BRATTLEBORO—Rep. Mike Hebert was no fan of Vermont’s new education-governance law when his colleagues approved it last year.
Now, the Vernon Republican is questioning the transparency and integrity of the process by which Act 46 is being implemented in Windham Southeast Supervisory Union, which includes his two-town district.
Hebert is concerned enough that, on March 23, he submitted a public-records request for all written and electronic communications among representatives of Windham Southeast; the supervisory union’s Act 46 Study Committee; the state Agency of Education; and other entities.
“The (supervisory union’s) four outlying towns have serious concerns,” Hebert said. “I just want to be sure we can make this process as transparent as we can.”
Windham Southeast Superintendent Ron Stahley said he will try to comply with Hebert’s request, though it will take time due to the volume of material involved. In the meantime, both Stahley and Alice Laughlin, a Putney resident who chairs the study committee, are defending the tone and structure of Act 46 deliberations here.
“I think we’ve been very transparent—the fact that the meetings have been recorded, and we have excellent minutes,” Laughlin said. “We’re beginning to consolidate information to put on the website so folks can be really well-educated. It’s really hard [for observers] to understand the process, though, because there’s so much for the study committee to consider.”
Brattleboro-based Windham Southeast also includes Dummerston, Guilford, Putney and Vernon, each of which has its own school and board. In terms of enrollment, it is one of the largest supervisory unions in the state.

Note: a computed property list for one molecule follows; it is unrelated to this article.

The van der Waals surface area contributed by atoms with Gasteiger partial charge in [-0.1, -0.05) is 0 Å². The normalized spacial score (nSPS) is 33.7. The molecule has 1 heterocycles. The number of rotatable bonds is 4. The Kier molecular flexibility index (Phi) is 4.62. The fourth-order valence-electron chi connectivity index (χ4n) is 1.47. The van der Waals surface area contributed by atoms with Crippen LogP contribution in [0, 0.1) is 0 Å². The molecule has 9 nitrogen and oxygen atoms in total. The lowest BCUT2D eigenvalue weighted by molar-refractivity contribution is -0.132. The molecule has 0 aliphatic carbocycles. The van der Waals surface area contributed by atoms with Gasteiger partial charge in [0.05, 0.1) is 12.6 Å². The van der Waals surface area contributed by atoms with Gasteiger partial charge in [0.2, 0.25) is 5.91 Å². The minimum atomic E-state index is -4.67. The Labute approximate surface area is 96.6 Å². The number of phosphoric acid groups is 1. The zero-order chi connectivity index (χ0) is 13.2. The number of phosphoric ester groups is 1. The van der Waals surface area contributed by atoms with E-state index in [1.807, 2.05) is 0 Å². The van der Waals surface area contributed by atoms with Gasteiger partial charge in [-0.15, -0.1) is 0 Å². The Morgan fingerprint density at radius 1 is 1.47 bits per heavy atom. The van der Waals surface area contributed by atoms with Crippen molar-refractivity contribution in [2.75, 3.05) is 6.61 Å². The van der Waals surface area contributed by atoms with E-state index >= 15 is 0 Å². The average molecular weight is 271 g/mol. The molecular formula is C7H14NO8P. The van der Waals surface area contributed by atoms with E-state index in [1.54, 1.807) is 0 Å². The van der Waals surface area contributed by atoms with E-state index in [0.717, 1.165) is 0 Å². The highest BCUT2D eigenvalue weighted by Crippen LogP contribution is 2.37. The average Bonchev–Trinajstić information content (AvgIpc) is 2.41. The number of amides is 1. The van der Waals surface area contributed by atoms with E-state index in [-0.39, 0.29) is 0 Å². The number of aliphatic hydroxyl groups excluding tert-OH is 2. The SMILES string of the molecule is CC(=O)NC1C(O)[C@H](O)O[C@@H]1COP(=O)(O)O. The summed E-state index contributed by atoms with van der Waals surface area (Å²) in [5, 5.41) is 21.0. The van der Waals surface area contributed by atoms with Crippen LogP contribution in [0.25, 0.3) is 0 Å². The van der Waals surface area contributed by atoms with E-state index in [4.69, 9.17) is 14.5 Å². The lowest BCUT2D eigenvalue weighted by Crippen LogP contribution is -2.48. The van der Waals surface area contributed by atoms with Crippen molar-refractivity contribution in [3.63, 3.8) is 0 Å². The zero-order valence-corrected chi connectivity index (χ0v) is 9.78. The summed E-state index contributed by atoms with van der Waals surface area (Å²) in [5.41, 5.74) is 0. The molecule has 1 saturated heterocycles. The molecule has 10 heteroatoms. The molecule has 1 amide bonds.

Act 46 pushes for formation of larger, consolidated districts as a way to save money and equalize student opportunity. The Windham Southeast Act 46 Study Committee has been examining the possibility of an “accelerated” merger of all the union’s school districts into one consolidated district governed by one board.
That would be the most-lucrative merger option for local taxpayers due to state tax incentives built into Act 46. But it also would require a vote by June 30, and some say that’s too soon given lingering questions about finances, school closure and school choice. A March 17 visit from state Education Secretary Rebecca Holcombe brought many of those questions to the forefront.
In addition to his work as a legislator, Hebert chairs the school board in Vernon, where many are worried about maintaining a unique school-choice setup that allows students to attend districts other than Brattleboro starting in seventh grade. Some argue that, by continuing to consider an accelerated merger that could end that choice arrangement, the study committee hasn't heeded Vernon’s concerns.
“They’re truly not taking input from the boards,” Hebert said. He added that, though the Act 46 committee has some autonomy, “that doesn’t give you the power of a dictator. You have to listen to your local school board.”